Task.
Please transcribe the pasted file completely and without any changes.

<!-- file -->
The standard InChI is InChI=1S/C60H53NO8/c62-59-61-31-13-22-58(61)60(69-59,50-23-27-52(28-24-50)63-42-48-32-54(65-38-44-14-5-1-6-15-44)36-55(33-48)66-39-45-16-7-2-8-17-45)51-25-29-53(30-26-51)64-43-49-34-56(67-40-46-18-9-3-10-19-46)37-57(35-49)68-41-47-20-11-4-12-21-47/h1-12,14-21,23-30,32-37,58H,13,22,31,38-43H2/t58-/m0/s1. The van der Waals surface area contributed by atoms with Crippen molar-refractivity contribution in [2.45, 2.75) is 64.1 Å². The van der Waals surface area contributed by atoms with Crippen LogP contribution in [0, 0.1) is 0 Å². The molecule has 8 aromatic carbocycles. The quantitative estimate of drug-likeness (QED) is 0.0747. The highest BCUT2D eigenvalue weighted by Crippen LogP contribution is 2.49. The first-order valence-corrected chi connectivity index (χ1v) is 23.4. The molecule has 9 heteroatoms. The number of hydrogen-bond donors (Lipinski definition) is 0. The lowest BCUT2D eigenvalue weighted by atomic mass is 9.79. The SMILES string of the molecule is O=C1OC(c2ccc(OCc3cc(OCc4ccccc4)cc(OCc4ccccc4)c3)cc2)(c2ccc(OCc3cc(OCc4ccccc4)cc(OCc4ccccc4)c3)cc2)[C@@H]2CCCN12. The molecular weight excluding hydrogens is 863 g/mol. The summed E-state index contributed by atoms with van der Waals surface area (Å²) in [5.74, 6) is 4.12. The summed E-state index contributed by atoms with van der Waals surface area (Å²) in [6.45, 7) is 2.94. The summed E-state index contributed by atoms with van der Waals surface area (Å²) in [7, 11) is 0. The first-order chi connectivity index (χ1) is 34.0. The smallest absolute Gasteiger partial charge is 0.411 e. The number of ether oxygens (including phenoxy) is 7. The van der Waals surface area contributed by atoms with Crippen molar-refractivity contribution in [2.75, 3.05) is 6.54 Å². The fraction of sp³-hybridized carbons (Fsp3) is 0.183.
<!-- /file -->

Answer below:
The standard InChI is InChI=1S/C60H53NO8/c62-59-61-31-13-22-58(61)60(69-59,50-23-27-52(28-24-50)63-42-48-32-54(65-38-44-14-5-1-6-15-44)36-55(33-48)66-39-45-16-7-2-8-17-45)51-25-29-53(30-26-51)64-43-49-34-56(67-40-46-18-9-3-10-19-46)37-57(35-49)68-41-47-20-11-4-12-21-47/h1-12,14-21,23-30,32-37,58H,13,22,31,38-43H2/t58-/m0/s1. The van der Waals surface area contributed by atoms with Crippen molar-refractivity contribution in [2.45, 2.75) is 64.1 Å². The van der Waals surface area contributed by atoms with Crippen LogP contribution in [0, 0.1) is 0 Å². The molecule has 8 aromatic carbocycles. The quantitative estimate of drug-likeness (QED) is 0.0747. The highest BCUT2D eigenvalue weighted by Crippen LogP contribution is 2.49. The first-order valence-corrected chi connectivity index (χ1v) is 23.4. The molecule has 9 heteroatoms. The number of hydrogen-bond donors (Lipinski definition) is 0. The lowest BCUT2D eigenvalue weighted by atomic mass is 9.79. The SMILES string of the molecule is O=C1OC(c2ccc(OCc3cc(OCc4ccccc4)cc(OCc4ccccc4)c3)cc2)(c2ccc(OCc3cc(OCc4ccccc4)cc(OCc4ccccc4)c3)cc2)[C@@H]2CCCN12. The molecular weight excluding hydrogens is 863 g/mol. The summed E-state index contributed by atoms with van der Waals surface area (Å²) in [5.74, 6) is 4.12. The summed E-state index contributed by atoms with van der Waals surface area (Å²) in [6.45, 7) is 2.94. The summed E-state index contributed by atoms with van der Waals surface area (Å²) in [7, 11) is 0. The first-order chi connectivity index (χ1) is 34.0. The smallest absolute Gasteiger partial charge is 0.411 e. The number of ether oxygens (including phenoxy) is 7. The van der Waals surface area contributed by atoms with Crippen molar-refractivity contribution in [2.75, 3.05) is 6.54 Å². The fraction of sp³-hybridized carbons (Fsp3) is 0.183.